Humphries has found unique ways to use V1 Pro in his business, aside from in basic lessons. He runs a youth academy, which operates like a charter school without academic courses, and helps over 150 youth golfers 12 months of the year. When the students first come into contact with the academy, even before their interview process begins, their swings are recorded on V1 Pro to start their official file and begin the archive-building process.
“V1 Pro has been great in that regard because we now have complete archives for all of our students, some of whom have videos that were recorded 10 years ago,” reports Humphries. “It’s a system that gives me what I need to best track the evolution of their swings and their golf games.”
Although he has used V1 for all of his students for years, Humphries doesn’t use it as frequently as some may think.
“Some golf instructors seem to use video as a crutch in lessons,” claims Humphries. “It may be that they haven’t properly trained their eyes to identify the issues and strengths in their students’ swings.”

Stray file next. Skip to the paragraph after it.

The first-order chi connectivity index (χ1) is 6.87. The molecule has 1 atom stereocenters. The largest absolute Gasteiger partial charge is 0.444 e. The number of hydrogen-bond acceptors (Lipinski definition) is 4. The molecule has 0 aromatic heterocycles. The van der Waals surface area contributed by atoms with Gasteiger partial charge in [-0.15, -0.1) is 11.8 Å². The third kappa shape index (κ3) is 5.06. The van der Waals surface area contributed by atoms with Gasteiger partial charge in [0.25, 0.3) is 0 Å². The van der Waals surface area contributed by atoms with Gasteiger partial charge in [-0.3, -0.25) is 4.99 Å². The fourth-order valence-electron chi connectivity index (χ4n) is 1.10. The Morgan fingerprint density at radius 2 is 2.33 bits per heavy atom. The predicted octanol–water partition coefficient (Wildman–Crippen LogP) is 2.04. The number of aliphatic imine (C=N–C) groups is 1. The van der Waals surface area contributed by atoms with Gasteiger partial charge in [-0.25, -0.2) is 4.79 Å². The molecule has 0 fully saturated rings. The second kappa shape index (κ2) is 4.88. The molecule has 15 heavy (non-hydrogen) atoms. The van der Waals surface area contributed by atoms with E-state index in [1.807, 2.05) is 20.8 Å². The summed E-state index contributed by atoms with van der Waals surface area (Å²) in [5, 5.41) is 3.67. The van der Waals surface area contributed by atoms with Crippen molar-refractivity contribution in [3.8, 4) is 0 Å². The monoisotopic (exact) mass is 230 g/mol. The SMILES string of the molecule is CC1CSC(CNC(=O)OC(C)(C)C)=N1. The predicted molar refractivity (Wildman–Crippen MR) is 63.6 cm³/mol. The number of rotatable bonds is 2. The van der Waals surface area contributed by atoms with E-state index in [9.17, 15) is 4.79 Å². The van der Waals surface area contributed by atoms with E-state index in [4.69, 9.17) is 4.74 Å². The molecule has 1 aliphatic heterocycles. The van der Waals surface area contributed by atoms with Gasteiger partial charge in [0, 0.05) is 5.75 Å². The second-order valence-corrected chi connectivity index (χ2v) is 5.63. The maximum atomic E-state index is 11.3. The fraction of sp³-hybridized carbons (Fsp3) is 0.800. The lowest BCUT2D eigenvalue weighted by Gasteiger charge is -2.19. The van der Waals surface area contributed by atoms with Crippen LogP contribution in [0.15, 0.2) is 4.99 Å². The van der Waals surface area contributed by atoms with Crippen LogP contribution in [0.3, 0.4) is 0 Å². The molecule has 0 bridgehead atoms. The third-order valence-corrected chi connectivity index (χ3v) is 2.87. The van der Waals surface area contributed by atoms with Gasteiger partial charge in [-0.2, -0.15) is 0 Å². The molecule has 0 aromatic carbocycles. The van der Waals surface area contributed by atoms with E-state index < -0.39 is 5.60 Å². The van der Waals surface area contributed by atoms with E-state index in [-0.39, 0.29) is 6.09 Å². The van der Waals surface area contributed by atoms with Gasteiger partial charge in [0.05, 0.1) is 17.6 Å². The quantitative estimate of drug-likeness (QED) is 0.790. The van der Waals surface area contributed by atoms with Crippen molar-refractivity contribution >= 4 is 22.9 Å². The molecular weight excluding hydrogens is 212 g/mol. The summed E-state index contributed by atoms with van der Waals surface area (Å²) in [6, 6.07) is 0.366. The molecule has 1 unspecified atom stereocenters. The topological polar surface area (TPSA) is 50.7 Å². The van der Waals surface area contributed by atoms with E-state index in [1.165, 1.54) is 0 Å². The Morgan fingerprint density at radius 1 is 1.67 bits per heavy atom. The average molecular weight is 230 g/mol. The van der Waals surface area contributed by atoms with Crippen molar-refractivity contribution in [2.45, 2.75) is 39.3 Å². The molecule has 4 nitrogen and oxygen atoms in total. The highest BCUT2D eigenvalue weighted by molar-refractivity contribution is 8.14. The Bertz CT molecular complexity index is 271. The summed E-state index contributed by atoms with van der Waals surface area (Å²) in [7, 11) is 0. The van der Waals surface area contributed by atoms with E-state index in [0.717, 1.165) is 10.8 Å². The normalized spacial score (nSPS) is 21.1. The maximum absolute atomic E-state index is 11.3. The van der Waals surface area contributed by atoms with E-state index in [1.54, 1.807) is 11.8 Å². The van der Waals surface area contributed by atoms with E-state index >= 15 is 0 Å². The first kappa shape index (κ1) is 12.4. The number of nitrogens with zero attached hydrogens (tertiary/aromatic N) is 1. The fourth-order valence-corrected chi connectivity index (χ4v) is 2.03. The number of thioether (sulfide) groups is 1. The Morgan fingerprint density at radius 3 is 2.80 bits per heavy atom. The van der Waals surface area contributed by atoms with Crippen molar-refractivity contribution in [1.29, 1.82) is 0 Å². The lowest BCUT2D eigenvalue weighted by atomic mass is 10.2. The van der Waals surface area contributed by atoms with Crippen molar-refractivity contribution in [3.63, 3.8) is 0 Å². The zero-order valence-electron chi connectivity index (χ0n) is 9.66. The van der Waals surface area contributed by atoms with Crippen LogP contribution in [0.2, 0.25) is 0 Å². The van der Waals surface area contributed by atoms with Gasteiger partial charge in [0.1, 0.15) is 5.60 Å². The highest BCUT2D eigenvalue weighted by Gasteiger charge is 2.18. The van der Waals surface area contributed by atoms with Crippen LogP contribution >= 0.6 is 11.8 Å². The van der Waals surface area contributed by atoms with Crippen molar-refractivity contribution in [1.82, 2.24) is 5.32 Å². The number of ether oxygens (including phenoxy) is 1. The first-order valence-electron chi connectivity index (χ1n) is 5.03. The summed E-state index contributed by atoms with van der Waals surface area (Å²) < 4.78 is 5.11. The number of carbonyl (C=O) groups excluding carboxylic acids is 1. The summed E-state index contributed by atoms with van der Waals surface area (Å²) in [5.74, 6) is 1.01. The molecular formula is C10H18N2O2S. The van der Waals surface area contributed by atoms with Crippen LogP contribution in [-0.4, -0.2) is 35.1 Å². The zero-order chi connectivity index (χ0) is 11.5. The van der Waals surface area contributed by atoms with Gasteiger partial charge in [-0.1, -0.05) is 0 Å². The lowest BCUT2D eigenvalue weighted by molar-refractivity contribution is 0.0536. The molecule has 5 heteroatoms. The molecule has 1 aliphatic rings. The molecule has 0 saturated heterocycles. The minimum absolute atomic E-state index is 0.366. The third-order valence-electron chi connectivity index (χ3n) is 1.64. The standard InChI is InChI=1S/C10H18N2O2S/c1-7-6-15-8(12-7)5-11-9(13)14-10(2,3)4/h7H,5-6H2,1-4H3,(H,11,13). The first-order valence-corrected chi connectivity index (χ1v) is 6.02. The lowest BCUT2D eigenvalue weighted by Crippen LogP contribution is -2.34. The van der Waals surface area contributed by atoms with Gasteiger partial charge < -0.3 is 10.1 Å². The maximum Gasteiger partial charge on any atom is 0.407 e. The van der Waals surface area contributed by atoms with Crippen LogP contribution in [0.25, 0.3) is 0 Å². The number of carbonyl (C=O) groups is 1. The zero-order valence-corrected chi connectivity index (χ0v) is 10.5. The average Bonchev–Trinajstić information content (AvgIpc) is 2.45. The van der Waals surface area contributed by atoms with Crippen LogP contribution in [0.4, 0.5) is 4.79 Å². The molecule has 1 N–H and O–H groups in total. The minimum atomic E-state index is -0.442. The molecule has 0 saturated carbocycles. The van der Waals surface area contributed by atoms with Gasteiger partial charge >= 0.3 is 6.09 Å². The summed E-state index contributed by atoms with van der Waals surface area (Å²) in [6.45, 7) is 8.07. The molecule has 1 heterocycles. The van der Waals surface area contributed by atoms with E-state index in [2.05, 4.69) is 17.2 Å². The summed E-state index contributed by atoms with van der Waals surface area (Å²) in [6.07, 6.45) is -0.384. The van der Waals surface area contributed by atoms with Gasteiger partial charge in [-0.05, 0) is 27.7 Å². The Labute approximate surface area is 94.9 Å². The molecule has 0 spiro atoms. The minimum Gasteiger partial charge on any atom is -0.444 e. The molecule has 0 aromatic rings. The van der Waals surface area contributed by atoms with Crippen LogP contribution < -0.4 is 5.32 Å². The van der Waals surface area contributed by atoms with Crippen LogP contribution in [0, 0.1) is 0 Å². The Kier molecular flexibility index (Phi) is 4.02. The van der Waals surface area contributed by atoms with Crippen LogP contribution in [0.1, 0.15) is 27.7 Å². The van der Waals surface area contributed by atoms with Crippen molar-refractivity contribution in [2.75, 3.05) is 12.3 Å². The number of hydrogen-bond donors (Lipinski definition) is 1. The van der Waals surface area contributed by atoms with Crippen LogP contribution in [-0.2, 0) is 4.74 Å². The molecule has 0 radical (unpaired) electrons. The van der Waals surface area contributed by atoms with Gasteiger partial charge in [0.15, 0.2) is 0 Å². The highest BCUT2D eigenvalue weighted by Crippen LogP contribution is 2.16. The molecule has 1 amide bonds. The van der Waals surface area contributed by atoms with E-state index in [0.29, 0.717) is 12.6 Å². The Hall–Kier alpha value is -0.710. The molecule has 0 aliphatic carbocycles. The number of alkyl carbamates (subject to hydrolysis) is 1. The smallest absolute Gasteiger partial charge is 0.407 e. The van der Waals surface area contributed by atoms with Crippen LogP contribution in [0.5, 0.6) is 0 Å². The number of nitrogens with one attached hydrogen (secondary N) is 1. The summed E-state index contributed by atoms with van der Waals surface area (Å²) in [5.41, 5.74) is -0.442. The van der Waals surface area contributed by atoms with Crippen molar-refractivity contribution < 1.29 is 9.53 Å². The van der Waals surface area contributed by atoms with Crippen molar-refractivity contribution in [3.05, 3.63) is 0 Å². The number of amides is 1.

Humphries is different in that he doesn’t use V1 Pro to show his students what they are doing incorrectly in their swings. Instead he uses it to show what solutions need to implemented. And when they are implemented, he refers back to those exact solutions for the student to focus on. This, in his view, is how you build and protect the self-image when training your athletes in any sport.
“By using V1 Pro as positive reinforcement,” explains Humphries, “we equip our students to visually and physically imprint the correct solutions.”
Humphries believes that it is important for instructors to only allow positive visual images to be seen by students. He refrains from comparing his students’ golf swings to tour players’ swings on V1 Pro for the simple fact that many golfers just cannot relate their own swings to that of an Adam Scott or Rory McIlroy.